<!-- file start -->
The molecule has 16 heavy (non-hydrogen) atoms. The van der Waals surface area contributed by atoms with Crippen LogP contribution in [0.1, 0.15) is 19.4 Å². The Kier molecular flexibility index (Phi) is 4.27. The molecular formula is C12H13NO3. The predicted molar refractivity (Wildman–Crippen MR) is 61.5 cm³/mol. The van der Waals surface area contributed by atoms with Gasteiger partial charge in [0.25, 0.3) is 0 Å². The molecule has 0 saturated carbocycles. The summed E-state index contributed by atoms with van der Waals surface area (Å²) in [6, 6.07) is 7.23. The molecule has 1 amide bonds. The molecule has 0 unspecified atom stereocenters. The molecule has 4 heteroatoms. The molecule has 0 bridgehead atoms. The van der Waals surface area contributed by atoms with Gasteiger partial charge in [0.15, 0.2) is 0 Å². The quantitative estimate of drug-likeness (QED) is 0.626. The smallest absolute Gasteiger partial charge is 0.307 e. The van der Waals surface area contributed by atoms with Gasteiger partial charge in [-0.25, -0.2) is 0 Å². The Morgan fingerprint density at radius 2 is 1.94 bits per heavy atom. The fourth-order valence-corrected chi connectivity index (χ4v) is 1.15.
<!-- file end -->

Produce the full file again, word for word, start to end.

The molecule has 16 heavy (non-hydrogen) atoms. The van der Waals surface area contributed by atoms with Crippen LogP contribution in [0.1, 0.15) is 19.4 Å². The Kier molecular flexibility index (Phi) is 4.27. The molecular formula is C12H13NO3. The predicted molar refractivity (Wildman–Crippen MR) is 61.5 cm³/mol. The van der Waals surface area contributed by atoms with Gasteiger partial charge in [0.25, 0.3) is 0 Å². The molecule has 0 saturated carbocycles. The summed E-state index contributed by atoms with van der Waals surface area (Å²) in [6, 6.07) is 7.23. The molecule has 1 amide bonds. The molecule has 0 unspecified atom stereocenters. The molecule has 4 heteroatoms. The molecule has 0 bridgehead atoms. The van der Waals surface area contributed by atoms with Gasteiger partial charge in [0.15, 0.2) is 0 Å². The quantitative estimate of drug-likeness (QED) is 0.626. The smallest absolute Gasteiger partial charge is 0.307 e. The van der Waals surface area contributed by atoms with Gasteiger partial charge in [-0.25, -0.2) is 0 Å². The Morgan fingerprint density at radius 2 is 1.94 bits per heavy atom. The fourth-order valence-corrected chi connectivity index (χ4v) is 1.15.